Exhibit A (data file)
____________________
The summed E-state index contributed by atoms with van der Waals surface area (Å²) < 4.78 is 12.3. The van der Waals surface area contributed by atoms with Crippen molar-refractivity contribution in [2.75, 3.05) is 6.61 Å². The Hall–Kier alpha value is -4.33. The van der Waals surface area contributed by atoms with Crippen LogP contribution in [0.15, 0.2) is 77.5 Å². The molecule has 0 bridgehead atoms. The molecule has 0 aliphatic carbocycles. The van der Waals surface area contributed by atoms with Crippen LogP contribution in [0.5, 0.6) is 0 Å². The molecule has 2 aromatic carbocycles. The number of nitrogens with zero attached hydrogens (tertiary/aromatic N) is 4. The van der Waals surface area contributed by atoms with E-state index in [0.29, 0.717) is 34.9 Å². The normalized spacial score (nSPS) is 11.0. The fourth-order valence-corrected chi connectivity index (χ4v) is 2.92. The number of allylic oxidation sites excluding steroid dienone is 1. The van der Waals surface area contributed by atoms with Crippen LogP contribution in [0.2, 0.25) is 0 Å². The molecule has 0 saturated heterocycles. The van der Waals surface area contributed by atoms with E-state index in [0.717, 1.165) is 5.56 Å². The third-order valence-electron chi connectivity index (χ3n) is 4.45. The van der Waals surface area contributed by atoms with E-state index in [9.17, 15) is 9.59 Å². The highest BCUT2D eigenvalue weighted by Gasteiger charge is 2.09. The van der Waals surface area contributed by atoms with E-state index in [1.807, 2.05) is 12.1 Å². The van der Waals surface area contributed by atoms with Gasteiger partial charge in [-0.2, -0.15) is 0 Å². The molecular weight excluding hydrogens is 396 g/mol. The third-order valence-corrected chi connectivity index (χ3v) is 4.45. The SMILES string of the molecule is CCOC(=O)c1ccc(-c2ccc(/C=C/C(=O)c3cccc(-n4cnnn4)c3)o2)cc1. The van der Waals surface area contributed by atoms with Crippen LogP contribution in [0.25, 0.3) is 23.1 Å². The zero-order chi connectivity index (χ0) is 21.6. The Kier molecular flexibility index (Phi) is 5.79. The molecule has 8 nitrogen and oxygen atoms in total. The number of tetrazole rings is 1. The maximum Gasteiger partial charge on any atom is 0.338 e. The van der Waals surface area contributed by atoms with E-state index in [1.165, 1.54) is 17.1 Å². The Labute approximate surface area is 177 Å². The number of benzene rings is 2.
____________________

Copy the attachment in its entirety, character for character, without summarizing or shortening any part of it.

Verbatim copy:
The summed E-state index contributed by atoms with van der Waals surface area (Å²) < 4.78 is 12.3. The van der Waals surface area contributed by atoms with Crippen molar-refractivity contribution in [2.75, 3.05) is 6.61 Å². The Hall–Kier alpha value is -4.33. The van der Waals surface area contributed by atoms with Crippen LogP contribution in [0.15, 0.2) is 77.5 Å². The molecule has 0 bridgehead atoms. The molecule has 0 aliphatic carbocycles. The van der Waals surface area contributed by atoms with Crippen LogP contribution in [0.5, 0.6) is 0 Å². The molecule has 2 aromatic carbocycles. The number of nitrogens with zero attached hydrogens (tertiary/aromatic N) is 4. The van der Waals surface area contributed by atoms with E-state index in [0.29, 0.717) is 34.9 Å². The normalized spacial score (nSPS) is 11.0. The fourth-order valence-corrected chi connectivity index (χ4v) is 2.92. The number of allylic oxidation sites excluding steroid dienone is 1. The van der Waals surface area contributed by atoms with Crippen LogP contribution in [0.2, 0.25) is 0 Å². The molecule has 0 saturated heterocycles. The van der Waals surface area contributed by atoms with E-state index in [0.717, 1.165) is 5.56 Å². The third-order valence-electron chi connectivity index (χ3n) is 4.45. The van der Waals surface area contributed by atoms with E-state index in [9.17, 15) is 9.59 Å². The highest BCUT2D eigenvalue weighted by Gasteiger charge is 2.09. The van der Waals surface area contributed by atoms with E-state index in [1.807, 2.05) is 12.1 Å². The van der Waals surface area contributed by atoms with Gasteiger partial charge in [-0.2, -0.15) is 0 Å². The molecular weight excluding hydrogens is 396 g/mol. The third-order valence-corrected chi connectivity index (χ3v) is 4.45. The SMILES string of the molecule is CCOC(=O)c1ccc(-c2ccc(/C=C/C(=O)c3cccc(-n4cnnn4)c3)o2)cc1. The van der Waals surface area contributed by atoms with Crippen LogP contribution in [0.25, 0.3) is 23.1 Å². The zero-order chi connectivity index (χ0) is 21.6. The Kier molecular flexibility index (Phi) is 5.79. The molecule has 8 nitrogen and oxygen atoms in total. The number of tetrazole rings is 1. The maximum Gasteiger partial charge on any atom is 0.338 e. The van der Waals surface area contributed by atoms with E-state index in [1.165, 1.54) is 17.1 Å². The Labute approximate surface area is 177 Å². The number of benzene rings is 2.